Medina focuses on inequality, violence and drugs at UN
In a 16-minute speech at the 70th United Nations General Assembly in New York yesterday, Tuesday 29 September 2015, President Danilo Medina used the global forum to call for action to reduce inequality and highlighted the need for changing global policies for fighting drug trafficking.
Medina called for attention to get to the root causes of problems, stressing that inequality is the main enemy of sustainable development. He stated that Latin American and Caribbean countries must work together to transform productivity and distribution and invest in quality education so as not to perpetuate poverty and exclusion.
He said that on the one hand Latin America was the region after Asia with the largest middle class population but was also at the same level as sub-Saharan Africa with the highest rate of inequality in the world with 10% of the richest people in Latin America having 32% of the income and the 40% poorest people sharing only 15%.
On the subject of employment, he said that those global businesses dealing with international trade brought in 67% of the GDP while small businesses only contributed 10.5% but were responsible for 50% of the jobs. He confirmed that the fight against poverty was making progress but was hindered by inequality.
In his speech, Medina called for a change in the structure of production and change in distribution to a model that benefits everyone. He declared that small and medium-sized enterprises must be supported by the state to create high quality jobs. He defended the role of the state as a creator of opportunity through wealth distribution. We have to tackle economic and social issues at the same time, said Medina.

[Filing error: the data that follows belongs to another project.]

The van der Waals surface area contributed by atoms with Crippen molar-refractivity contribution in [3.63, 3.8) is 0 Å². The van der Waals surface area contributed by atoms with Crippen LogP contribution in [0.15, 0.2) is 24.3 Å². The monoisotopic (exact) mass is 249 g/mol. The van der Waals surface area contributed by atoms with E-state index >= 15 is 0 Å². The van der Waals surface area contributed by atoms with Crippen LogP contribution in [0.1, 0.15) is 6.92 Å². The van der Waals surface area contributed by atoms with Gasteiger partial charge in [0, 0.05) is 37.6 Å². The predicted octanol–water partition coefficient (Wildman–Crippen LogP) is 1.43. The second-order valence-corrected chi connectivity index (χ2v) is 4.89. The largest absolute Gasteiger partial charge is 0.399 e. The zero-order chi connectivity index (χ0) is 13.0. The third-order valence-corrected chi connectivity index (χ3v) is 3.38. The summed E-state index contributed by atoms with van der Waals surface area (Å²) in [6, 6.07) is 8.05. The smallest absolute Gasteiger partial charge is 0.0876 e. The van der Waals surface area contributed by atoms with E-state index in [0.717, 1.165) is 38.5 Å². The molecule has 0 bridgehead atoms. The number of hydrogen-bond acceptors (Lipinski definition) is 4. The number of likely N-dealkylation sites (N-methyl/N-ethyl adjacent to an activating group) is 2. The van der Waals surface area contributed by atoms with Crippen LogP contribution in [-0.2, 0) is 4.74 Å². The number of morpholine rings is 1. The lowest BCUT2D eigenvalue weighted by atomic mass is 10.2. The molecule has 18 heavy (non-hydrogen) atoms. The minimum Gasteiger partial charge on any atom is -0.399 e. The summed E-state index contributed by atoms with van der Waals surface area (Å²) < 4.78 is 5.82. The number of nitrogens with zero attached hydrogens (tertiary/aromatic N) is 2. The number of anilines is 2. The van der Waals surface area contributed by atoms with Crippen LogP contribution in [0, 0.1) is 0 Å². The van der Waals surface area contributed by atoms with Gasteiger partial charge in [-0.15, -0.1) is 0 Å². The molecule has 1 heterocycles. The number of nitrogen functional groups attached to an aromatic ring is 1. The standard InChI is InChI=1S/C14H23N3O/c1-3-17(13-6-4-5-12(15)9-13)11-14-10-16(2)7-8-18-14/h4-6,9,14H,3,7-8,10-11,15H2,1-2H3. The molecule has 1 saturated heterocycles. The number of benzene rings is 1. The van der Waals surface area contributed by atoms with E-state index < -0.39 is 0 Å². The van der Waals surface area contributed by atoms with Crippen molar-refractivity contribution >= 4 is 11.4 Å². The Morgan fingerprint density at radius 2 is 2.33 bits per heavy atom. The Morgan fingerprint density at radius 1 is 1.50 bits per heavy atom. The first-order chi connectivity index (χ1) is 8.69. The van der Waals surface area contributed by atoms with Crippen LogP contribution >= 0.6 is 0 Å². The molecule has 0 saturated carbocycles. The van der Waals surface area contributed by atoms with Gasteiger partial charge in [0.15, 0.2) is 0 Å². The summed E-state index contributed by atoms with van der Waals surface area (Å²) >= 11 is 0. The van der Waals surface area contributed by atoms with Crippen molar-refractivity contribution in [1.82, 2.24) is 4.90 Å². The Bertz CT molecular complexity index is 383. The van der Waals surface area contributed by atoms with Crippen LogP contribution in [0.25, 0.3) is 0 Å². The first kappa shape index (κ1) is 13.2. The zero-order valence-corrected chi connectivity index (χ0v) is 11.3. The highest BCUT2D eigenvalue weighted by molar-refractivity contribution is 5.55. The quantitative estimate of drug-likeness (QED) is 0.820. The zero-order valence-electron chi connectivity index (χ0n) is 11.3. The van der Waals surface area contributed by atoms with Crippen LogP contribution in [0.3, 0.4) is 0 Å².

He said that the Dominican Republic was working to improve the quality of education and was making the changes needed for ensuring that the economy increases with a state that is involved and active in supporting its citizens.
The President pointed out that inequality was the root cause of many of the challenges facing us in the world, including the violence that affects Latin America and the Caribbean, the only region in the world where the murder rate has increased over the past 15 years.
In economic terms, Medina said the impact of violence has cost 14.2% of GDP in the Latin America and Caribbean region.
Medina stated that inequality was a breeding ground for transnational crime and drug traffickers who are recruiting younger and younger people and depriving them of any chance of a future.
He said that one of the challenges ahead for the global community was to rethink anti-drug policies. He described the war on drugs as “a humanitarian disaster due to badly conceived policies that are poorly executed”. Medina called for a new, more realistic international consensus so that national governments can decide their own policies depending on their circumstances.
He stated that a consensus must be reached for change in the 71st General Assembly to take place in 2016 when the drug issue is scheduled for debate.
Source: DR1, Listindiario
Sep 30, 2015
Category: DR News |